Between a Crook and a Hard Place

The first time I voted in a governmental election was during college, which, as it happens, was in New Orleans at Tulane University. In the national election of 1992, we of course had Bush père and Bill Clinton. On campus, (and I can only assume elsewhere), the major argument against Clinton was that he lacked character. Personally, I wasn’t the biggest fan of the elder Bush, but it was amazing to me — and I mean “jaw dropping” — that the mantra of Clinton supporters on campus essentially became “Character Doesn’t Matter!” I mean, come on… “character matters” is one of those self evident truths we hear about, isn’t it? How can you trust someone to lead you, to hold authority over you, if they lack character? Isn’t the very meaning of the word “character” essentially “can be trusted”?* I was surrounded by a large number of people who didn’t bat an eyelash voting for someone who, by their own admission, couldn’t be trusted, so long as he said he supported what they wanted. Character Didn’t Matter.

Puzzling though the national election was, I found the local elections far more interesting. On one side was a certain Edwin Edwards, otherwise known as “the Crook”. By “crook” I mean that the man was crookeder than <insert something really, really crooked here>. He was known for his bribe-taking and propensity for kickbacks and corruption of every type.* Nobody really wanted the man in office.

The other guy was David Duke. Now doesn’t the choice just seem obvious? Louisiana politics is worse than Chicago politics!

I didn’t know anybody who even considered voting for Duke, (and to be honest, Edwards did seem to be the lesser of the two evils). Until one day, I actually stumbled across someone who though Duke was the “lesser evil” and was voting for the man. “How can you vote for him?” I asked. This I had to hear.

“Well,” he said, “if Edwards is elected, he’s going to be just as corrupt as ever. If Duke is elected, he is going to be under such close scrutiny, all the time, that he won’t be able to get away with anything. Corruption is easy, but it’s harder to pass a racist law without people noticing.”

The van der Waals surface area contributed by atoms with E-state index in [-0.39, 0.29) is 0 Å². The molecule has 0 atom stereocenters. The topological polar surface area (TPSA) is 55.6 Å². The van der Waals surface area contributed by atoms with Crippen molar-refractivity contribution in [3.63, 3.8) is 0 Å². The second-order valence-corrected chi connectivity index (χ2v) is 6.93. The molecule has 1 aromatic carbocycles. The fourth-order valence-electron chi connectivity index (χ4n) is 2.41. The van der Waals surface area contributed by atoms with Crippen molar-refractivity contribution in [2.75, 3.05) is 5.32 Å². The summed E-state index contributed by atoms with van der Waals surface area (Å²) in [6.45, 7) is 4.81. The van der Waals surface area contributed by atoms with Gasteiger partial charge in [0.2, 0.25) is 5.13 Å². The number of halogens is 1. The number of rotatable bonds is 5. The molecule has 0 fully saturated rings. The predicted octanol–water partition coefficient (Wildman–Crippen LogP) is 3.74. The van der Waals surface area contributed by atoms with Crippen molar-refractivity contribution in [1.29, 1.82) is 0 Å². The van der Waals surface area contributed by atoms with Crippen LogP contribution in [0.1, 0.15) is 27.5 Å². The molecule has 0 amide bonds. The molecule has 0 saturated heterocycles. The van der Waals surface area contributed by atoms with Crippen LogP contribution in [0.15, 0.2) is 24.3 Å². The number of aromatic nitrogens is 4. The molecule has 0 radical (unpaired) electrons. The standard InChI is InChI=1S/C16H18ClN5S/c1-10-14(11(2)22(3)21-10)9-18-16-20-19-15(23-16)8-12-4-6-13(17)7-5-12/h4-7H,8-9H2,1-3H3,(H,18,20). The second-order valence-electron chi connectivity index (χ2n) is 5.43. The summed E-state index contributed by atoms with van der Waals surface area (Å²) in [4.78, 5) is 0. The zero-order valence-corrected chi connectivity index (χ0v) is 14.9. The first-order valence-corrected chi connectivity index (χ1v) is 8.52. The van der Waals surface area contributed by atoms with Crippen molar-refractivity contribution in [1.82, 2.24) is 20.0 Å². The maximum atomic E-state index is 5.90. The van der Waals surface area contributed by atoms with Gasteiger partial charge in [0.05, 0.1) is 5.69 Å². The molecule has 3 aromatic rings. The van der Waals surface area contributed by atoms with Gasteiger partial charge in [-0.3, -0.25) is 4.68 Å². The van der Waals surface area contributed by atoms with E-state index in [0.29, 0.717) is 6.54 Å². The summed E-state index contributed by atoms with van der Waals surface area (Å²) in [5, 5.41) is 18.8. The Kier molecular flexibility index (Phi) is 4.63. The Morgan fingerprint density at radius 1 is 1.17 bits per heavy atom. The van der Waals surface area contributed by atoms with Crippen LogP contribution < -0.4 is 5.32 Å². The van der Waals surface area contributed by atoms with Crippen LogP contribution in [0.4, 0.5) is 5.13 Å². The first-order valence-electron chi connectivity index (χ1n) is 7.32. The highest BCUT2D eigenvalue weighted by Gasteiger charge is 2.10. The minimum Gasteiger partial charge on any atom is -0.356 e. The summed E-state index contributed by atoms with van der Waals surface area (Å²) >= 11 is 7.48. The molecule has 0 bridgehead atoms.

It was the first reasonable reason I had ever heard for supporting Duke. It almost had me. In retrospect, of course, the argument was self defeating. The only reason he would be so closely scrutinized was because he was reviled. For the same reason, of course, he wasn’t getting elected any time soon. Edwards won in a landslide.

The baffling thing to me was, how could a state not have anybody better than this running for governor? Everyone I knew hated both men, so how did they ever make the ticket? It seemed almost to the extent that if I had run, I could have beaten these Bozos. So they end up with the most corrupt Governor in the Union. (Edwards, by the way, is currently serving time in Federal Prison).

I look at the news surrounding New Orleans recently, and some startling things are coming out of it. In a nutshell, it comes down to this:

  • Everybody knew that, sooner or later, New Orleans was going to be hit by a big hurricane (Cat 4 or 5).
  • Everybody knew that, as things stood, such a storm would be disasterous.*
  • The politicians in Louisiana and New Orleans didn’t do anything to avert the disaster that virtually everybody knew was coming.
  • New Orleans’ own emergency evacuation plan outlined the large poor (mostly black) population that would have to be actively assisted in evacuating.
    • This plan was almost entirely ignored when it all actually hit the fan.
    • The very people who were specified as requiring help evacuating were the ones who packed the Superdome and NOLA convention center because they were not evacuated.
  • Among other after-the-fact screw-ups, the Louisiana Dept. of Homeland Security (a state agency, not part of the Federal agency) blocked Red Cross trucks full of food and water who were trying to get to the Superdome in the first days after the storm. This was happening as Mayor Nagin was on national TV demanding to know where all the food and water was.

Somewhat less universally accepted, but no less true:

  • These necessary preparations were the responsibility of the Louisiana and New Orleans governments, not George Bush*

So I guess the point of all this is that when it all came down, New Orleans was woefully unprepared for a disaster they all knew were coming. That the city is underwater may have been unavoidable, but the level of human suffering was completely avoidable. The rampant corruption of the state and city politics had a lot to do with this, as the politicians were too interested in kickbacks to actually spend time making sure things would run smoothly (or, in fact, at all) during an emergency. The negligence here is absolutely criminal.

It’s no wonder that the Mayor and Governor are screaming and pointing fingers at FEMA and the President (and each other). They have a lot to answer for.

* A quick check at Dictionary.com gives us: “Moral or ethical strength”, which is close enough for scratch.

* I recently read in a Southerner’s blog that if you wanted to put in a Casino in New Orleans, all you had to do was go to Edwards’ house and lose $10,000 playing poker. “Best damned poker player who ever lived.” Sorry, I can’t find the link.

* Literally weeks before Katrina hit, I read an article that some scientists were positing it might only take a Cat 3 hurricane to breach the levees and flood the city.

* Especially as these preparation have been neglected for decades. It’s not as though everything was hunky-dory until seven years ago or something; the timing of the storm was a pure roll of the dice.

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